zitty, Tobias Schwartz, 28.1.2010
Die Zeit, Ijoma Mangold, 21.1.2010
Dea Loher is more a dramatist of merciless seriousness than an acrobat. But her new play Diebe (Thieves), which just had its world premiere at the Deutsches Theater in a production by Andreas Kriegenburg, is a little showpiece in the genre of elegantly witty popular theatre. There are contemporary scenes, recognizable faces and mixed feelings. ‘They speak of missed opportunities, self-deception, the difficulty of finding the right partner and the fleeting nature of all relationships. And they tell of the gentle repression of capitalism and the sudden resurgence of repressed sexual drives. It’s what you’ve always thought about your own era, showcased in charming and stunningly trenchant scenes.
Frankfurter Allgemeine Zeitung, Irene Bazinger, 18.1.2010
Every child knows that the world turns, and that people still manage not to fall off. But can we really always be so sure that this is the case everywhere? Dea Loher has always had a weakness for setting up experiments of this sort. She very skilfully demonstrates what can happen when the law of gravity and other certainties become invalid for a time – at least, in literary terms -- in her new play Diebe (Thieves). In it, there are 12 people who seem to have their feet planted firmly on the ground, while simultaneously appearing to hover about it. They have troubles with their shoes, yet their heads are in the clouds; stretched to the limit, this uncomfortable existence strains their hearts, causing much pain and suffering. Such a constellation could have resulted in dramatic lows, full of maudlin and overdone calamities – as has often been the case with this writer. But with the world premiere at the Deutsches Theater Berlin, who specially commissioned Thieves, Loher specialist Andreas Kriegenburg has created a truly captivating surprise. He’s able to blow away all of the folklore of misery from these fragments of failed lives and use his empathetic intelligence to reveal the wonderfully awful folly underneath. Disaster turns out to be farce, misfortune becomes black humour. And – whether she likes it or not – Dea Loher, the writer of tragedies, turns into a mistress of comedy.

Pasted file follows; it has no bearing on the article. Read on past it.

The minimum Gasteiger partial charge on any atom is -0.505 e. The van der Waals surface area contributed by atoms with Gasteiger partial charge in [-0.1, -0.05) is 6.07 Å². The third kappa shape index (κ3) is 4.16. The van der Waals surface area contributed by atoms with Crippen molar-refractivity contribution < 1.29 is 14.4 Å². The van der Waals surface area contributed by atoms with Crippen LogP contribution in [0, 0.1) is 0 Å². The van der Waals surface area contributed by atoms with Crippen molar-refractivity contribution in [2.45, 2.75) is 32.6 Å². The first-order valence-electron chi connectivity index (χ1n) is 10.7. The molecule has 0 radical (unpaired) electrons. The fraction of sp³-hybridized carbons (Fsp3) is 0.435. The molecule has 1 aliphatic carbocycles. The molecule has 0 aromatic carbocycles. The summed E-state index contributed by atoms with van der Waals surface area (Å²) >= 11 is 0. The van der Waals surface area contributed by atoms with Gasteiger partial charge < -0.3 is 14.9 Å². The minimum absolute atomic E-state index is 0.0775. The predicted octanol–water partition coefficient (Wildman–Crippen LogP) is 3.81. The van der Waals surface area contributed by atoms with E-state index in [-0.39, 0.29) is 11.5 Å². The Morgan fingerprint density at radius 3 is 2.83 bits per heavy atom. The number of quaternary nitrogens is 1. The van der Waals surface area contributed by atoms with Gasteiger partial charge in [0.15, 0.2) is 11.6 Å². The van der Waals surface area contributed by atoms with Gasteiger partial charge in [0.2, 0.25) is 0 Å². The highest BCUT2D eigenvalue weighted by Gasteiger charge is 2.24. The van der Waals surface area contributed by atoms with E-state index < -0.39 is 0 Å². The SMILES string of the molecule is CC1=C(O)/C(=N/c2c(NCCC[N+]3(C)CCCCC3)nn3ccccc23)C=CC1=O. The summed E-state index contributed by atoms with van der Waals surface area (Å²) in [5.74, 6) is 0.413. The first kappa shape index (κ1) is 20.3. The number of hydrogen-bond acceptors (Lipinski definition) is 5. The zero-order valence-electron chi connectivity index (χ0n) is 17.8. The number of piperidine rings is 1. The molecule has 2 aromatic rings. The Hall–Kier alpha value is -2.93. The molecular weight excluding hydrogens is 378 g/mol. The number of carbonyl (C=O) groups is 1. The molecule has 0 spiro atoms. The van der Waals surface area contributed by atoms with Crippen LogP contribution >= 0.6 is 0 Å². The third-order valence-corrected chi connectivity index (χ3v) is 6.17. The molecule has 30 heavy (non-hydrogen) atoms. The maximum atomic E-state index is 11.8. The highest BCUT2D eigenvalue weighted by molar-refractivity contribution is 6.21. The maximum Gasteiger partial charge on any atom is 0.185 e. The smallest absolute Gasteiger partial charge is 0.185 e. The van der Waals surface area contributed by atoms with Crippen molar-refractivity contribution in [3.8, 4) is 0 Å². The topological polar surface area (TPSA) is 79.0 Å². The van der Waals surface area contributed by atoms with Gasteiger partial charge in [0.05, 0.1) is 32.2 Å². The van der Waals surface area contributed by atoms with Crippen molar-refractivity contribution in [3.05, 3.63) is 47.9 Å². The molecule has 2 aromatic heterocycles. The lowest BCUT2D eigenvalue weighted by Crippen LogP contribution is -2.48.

Neues Deutschland, Christoph Funke, 18.1.2010
Dea Loher presents many possibilities; her characters are like game pieces which move according to unknown rules and the spectators are challenged to discover these rules and accept them. What’s remarkable is the dichotomy between the power of the prose, the authenticity of every single event, and the approximation, the fogginess of the interactions, their beginnings and endings. The playwright uses language that really draws from reality yet, at the same time, leaves this reality up in the air -- as an idea, offering up possibilities for meaning and transformation. Much is conveyed about attempts to find happiness, about rebellion and failure, but always too little to be able to draw any valid conclusions. For Dea Loher, this is what it’s all about. She doesn’t offer any solutions; the spectator remains sovereign and the master of the game. He has the choice to approach the adventures of everyday people from different socio-economic backgrounds with humour or to mourn the futility of so many completely different attempts to find some kind of a meaningful existence.
Gießener Allgemeine Zeitung, Elke Vogel, 18.1.2010